This is exactly what happened with the Ethereum blockchain when an attacker tried to steal about $50M of the digital currency, Ether. Two other blockchains based on Ethereum, Krypton and Shift, suffered what are commonly referred to as 51{af05a510671bcd3e2edf88672a94eb8010c3609933ce5fcf8e357150c13c2d00} attacks in August 2016.

The attack works when hackers are able to compromise over half the nodes participating in the distributed ledger. In which case, they can prevent new transactions from gaining confirmations and halt transactions between some or all users. They also can reverse transactions that were completed while they were in control of the network, meaning they could double-spend coins if attacking a cryptocurrency blockchain.

Blockchains (like all distributed systems) are not so much resistant to bad actors as they are ‘anti-fragile’ – meaning, they respond to attacks and grow stronger. However, this requires a large network of users. If a blockchain is not a robust network with a widely distributed grid of nodes, it becomes more difficult to ensure the immutability of the ledger.

How to Protect Blockchains Against Hacks
Today, many security-conscious organizations rely on hardware security modules (HSMs) to safeguard and manage their digital keys. An HSM is a crypto-processor that securely generates, protects and stores keys. HSMs typically guarantee a level of regulatory assurance, in compliance with either the Federal Information Processing Standard (FIPS) certification or Common Criteria, an international standard—meaning that each device meets strict industrial-grade security control requirements.

HSMs are designed to protect potential access points in virtually any application that requires secure, verified digital signatures. People rely on the security provided by HSMs in their everyday life without even knowing it. HSMs housed in bank data centers verify PIN numbers every time a customer withdraw cash from an ATM and validate transactions at merchant POS terminals when consumers purchase goods.

Using HSMs to protect blockchain ledgers, digital wallets and applications against hacks can provide the trusted computing environment necessary to take full advantage of the blockchain protocol. To execute a successful attack, attackers would either need to have administrative privileges, access to data before it is encrypted, or physical access to the HSM(s), which makes the attack vector extremely difficult and unprofitable for a hacker. Fifty-eight percent of Greenwich Associates study participants agreed that HSMs are an essential part of addressing blockchain security concerns.

What Makes HSMs Virtually Impenetrable to Attacks?
It seems to be obvious that cryptographic operations must be performed in a trusted environment—meaning no possibility of exposure due to viruses, malware, exploits or unauthorized access. But an ordinary wallet mixes the access code, business-logic and cryptographic calls in one big application. This is a dangerous approach because an attacker can then use crafted data and vulnerabilities to access cryptographic material or steal keys.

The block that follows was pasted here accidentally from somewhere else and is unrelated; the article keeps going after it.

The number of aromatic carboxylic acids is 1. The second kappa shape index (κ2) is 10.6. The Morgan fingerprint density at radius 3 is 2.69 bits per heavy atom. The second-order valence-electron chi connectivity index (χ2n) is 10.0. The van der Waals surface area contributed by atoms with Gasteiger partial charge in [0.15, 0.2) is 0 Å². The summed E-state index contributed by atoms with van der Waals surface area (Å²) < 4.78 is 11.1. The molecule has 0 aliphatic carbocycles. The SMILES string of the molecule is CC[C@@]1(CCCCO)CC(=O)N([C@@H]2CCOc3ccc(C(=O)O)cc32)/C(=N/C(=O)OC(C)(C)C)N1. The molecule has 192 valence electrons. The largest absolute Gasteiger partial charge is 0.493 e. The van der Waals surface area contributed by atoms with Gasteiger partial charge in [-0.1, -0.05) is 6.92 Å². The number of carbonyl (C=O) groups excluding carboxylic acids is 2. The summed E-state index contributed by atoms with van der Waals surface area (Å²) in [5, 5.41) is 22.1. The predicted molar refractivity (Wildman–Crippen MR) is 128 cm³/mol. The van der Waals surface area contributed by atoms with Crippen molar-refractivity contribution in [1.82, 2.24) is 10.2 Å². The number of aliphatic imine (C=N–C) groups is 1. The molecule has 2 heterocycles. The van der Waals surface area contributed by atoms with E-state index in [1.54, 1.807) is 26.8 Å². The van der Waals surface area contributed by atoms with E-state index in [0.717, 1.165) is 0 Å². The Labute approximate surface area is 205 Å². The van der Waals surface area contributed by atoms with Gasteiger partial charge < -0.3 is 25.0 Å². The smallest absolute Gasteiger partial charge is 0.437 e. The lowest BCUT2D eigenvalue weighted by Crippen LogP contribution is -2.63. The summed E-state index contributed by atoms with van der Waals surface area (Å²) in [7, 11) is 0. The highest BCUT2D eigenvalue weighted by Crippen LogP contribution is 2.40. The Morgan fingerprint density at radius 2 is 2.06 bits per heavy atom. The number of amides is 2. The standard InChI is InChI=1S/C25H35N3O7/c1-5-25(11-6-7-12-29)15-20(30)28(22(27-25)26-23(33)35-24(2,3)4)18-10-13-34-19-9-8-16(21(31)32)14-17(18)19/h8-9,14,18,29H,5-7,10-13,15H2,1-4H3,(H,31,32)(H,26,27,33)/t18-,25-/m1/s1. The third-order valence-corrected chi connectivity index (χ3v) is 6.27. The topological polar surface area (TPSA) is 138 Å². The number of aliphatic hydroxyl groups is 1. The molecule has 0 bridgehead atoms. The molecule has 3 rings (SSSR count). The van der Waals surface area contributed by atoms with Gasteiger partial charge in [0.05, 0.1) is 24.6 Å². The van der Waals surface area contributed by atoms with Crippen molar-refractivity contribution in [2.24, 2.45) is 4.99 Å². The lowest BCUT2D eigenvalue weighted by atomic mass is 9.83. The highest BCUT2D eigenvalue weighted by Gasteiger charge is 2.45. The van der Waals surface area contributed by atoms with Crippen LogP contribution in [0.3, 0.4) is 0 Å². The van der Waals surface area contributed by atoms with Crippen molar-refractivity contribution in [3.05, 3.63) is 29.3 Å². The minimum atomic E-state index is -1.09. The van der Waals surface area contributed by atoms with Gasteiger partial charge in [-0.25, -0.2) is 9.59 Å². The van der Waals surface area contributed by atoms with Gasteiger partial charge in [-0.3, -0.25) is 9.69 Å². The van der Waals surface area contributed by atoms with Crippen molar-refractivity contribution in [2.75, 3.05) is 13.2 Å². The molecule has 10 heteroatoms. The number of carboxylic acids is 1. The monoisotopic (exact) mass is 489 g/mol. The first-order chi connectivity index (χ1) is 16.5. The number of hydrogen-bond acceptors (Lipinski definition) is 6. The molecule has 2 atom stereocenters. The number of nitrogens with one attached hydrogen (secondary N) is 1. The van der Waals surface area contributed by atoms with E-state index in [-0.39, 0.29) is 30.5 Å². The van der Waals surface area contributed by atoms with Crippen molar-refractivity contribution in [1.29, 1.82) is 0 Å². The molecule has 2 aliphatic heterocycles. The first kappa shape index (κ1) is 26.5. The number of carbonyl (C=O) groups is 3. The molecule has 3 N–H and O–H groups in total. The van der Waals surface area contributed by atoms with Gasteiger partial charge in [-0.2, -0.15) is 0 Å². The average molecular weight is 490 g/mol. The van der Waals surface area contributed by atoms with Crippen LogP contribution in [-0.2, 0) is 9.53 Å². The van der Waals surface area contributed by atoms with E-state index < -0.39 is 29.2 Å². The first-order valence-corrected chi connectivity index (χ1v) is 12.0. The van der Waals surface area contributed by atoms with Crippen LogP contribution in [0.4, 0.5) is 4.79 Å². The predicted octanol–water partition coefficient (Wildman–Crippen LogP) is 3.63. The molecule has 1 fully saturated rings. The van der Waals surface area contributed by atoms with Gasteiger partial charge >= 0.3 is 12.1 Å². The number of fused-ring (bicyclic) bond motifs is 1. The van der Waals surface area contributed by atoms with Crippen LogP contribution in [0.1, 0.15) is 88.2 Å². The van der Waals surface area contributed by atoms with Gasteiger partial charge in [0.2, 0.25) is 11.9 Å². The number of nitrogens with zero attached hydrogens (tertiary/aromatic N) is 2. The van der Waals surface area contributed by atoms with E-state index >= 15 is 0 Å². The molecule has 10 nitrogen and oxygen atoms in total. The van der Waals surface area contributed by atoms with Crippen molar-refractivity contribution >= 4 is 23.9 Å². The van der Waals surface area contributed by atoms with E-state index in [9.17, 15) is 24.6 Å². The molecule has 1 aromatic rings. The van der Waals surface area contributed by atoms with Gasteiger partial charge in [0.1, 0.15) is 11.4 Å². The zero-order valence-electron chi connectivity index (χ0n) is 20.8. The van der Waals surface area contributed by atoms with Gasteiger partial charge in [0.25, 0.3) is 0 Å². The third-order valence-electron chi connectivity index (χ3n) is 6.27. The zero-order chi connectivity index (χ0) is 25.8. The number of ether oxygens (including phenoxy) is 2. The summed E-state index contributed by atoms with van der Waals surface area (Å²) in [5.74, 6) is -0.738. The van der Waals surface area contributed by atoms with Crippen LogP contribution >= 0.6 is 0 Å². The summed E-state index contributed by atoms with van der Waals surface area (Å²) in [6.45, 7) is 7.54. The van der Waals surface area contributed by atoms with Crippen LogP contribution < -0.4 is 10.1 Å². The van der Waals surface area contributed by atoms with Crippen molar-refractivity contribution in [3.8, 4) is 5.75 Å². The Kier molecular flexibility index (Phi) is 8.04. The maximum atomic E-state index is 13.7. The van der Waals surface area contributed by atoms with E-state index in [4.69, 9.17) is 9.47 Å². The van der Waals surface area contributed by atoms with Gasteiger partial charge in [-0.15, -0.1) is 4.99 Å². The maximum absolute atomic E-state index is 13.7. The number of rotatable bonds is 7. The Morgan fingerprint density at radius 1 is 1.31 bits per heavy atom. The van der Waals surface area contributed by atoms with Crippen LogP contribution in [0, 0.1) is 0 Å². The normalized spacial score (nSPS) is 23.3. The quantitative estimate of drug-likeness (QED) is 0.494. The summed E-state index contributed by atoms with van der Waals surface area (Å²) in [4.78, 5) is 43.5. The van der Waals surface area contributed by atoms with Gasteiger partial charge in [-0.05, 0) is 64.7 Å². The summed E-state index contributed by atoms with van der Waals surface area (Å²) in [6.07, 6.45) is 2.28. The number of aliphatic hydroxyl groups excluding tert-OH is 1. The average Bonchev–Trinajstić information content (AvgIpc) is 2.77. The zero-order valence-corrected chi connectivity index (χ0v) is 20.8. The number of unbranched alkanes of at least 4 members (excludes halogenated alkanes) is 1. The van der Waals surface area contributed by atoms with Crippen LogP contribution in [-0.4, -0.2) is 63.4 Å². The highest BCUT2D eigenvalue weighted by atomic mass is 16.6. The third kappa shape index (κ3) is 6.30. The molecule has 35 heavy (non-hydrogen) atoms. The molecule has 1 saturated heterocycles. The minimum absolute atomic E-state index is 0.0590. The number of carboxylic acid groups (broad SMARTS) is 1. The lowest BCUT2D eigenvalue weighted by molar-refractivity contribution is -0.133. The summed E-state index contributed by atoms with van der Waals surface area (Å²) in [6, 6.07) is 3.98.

HSMs are dedicated hardware systems specifically designed to store and manage private and public keys. The entire cryptography key lifecycle — from provisioning, managing, and storing to disposing or archiving the keys — occurs in the HSM. Digital signatures also may be captured via an HSM, and all access transactions are logged to create an audit trail.

An HSM is hardened against tampering or damage and may be located in a physically secure area of a data center to prevent unauthorized contact. The module may be embedded in other hardware, connected to a server as part of a network, or used as a standalone device offline.

An HSM is a trusted computing environment because it:
1. Is built on top of specialized hardware, which is well-tested and certified in special laboratories.
2. Has a security-focused OS.
3. Limits access via a network interface that is strictly controlled by internal rules.
4. Actively hides and protects cryptographic material.

Delivering Industrial-Grade Security to the Masses
Previously, HSMs were mainly used to protect digital assets and keys in institutional settings due to the high cost and complexity of solutions developed to meet the needs of large data centers. But recently a new category of personal computers has emerged that makes industrial-grade security available to the masses in a form factor that is affordable and easy to use.

This next-generation of ultra-secure PCs come with an embedded HSM and requires two factors of authentication (a key and a password) to make sure that unauthorized users cannot access the device. Additionally, the PC is protected against physical attacks with a tamper-proof casing and the private key is erased if any of the PCs physical or logical security controls are breached.

Using trusted computers in place of digital wallets and as blockchain nodes provides the missing link that will give security-conscious users and organizations assurance that no matter what blockchain application they choose, they have the means to protect digital assets using a turnkey solution that is virtually impenetrable.

Innovations in blockchain security will make the technology increasingly attractive – and usable – for a wider number of organizations and consumers. It is difficult to predict where blockchain technology is headed next, but it has all the makings of a truly disruptive technology.

About Olivier Boireau
Further to leading Design SHIFT, Olivier develops hardware and software design for POS, cameras, smartphones, netbooks, and consumer electronics devices. He specializes in defining wireless HW architecture, developing strategies for HW device design (ODM, Silicon Partners, SW platforms) and has received numerous industry awards for his innovations.